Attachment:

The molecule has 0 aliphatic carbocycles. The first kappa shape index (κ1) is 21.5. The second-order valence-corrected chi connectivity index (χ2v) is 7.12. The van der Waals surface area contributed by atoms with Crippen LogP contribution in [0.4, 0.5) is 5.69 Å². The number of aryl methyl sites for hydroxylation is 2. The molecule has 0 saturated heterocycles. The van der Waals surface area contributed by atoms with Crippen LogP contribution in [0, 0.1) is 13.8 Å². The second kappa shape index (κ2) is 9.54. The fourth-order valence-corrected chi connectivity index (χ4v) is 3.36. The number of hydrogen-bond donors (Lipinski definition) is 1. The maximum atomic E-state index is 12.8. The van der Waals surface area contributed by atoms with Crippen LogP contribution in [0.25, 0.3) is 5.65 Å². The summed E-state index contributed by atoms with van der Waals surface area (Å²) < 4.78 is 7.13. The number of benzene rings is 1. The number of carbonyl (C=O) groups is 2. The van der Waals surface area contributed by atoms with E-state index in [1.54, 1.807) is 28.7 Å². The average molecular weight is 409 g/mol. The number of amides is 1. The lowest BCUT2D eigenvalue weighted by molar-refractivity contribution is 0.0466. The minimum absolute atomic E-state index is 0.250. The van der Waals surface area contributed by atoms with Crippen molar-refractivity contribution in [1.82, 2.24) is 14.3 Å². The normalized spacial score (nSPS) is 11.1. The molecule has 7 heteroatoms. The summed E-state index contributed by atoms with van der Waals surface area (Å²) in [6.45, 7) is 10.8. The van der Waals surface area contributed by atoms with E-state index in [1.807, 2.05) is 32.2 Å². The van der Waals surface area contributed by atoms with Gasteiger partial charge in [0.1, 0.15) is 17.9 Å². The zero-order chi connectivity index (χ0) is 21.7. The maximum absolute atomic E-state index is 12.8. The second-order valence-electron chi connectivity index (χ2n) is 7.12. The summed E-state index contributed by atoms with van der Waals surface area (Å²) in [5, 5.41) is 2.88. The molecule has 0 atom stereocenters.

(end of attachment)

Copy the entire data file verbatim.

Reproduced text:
The molecule has 0 aliphatic carbocycles. The first kappa shape index (κ1) is 21.5. The second-order valence-corrected chi connectivity index (χ2v) is 7.12. The van der Waals surface area contributed by atoms with Crippen LogP contribution in [0.4, 0.5) is 5.69 Å². The number of aryl methyl sites for hydroxylation is 2. The molecule has 0 saturated heterocycles. The van der Waals surface area contributed by atoms with Crippen LogP contribution in [0, 0.1) is 13.8 Å². The second kappa shape index (κ2) is 9.54. The fourth-order valence-corrected chi connectivity index (χ4v) is 3.36. The number of hydrogen-bond donors (Lipinski definition) is 1. The maximum atomic E-state index is 12.8. The van der Waals surface area contributed by atoms with Crippen LogP contribution in [0.25, 0.3) is 5.65 Å². The summed E-state index contributed by atoms with van der Waals surface area (Å²) < 4.78 is 7.13. The number of benzene rings is 1. The number of carbonyl (C=O) groups is 2. The van der Waals surface area contributed by atoms with E-state index in [1.54, 1.807) is 28.7 Å². The average molecular weight is 409 g/mol. The number of amides is 1. The lowest BCUT2D eigenvalue weighted by molar-refractivity contribution is 0.0466. The minimum absolute atomic E-state index is 0.250. The van der Waals surface area contributed by atoms with Crippen molar-refractivity contribution in [1.82, 2.24) is 14.3 Å². The normalized spacial score (nSPS) is 11.1. The molecule has 7 heteroatoms. The summed E-state index contributed by atoms with van der Waals surface area (Å²) in [6.45, 7) is 10.8. The van der Waals surface area contributed by atoms with E-state index in [1.807, 2.05) is 32.2 Å². The van der Waals surface area contributed by atoms with Gasteiger partial charge in [0.1, 0.15) is 17.9 Å². The zero-order chi connectivity index (χ0) is 21.7. The maximum absolute atomic E-state index is 12.8. The second-order valence-electron chi connectivity index (χ2n) is 7.12. The summed E-state index contributed by atoms with van der Waals surface area (Å²) in [5, 5.41) is 2.88. The molecule has 0 atom stereocenters.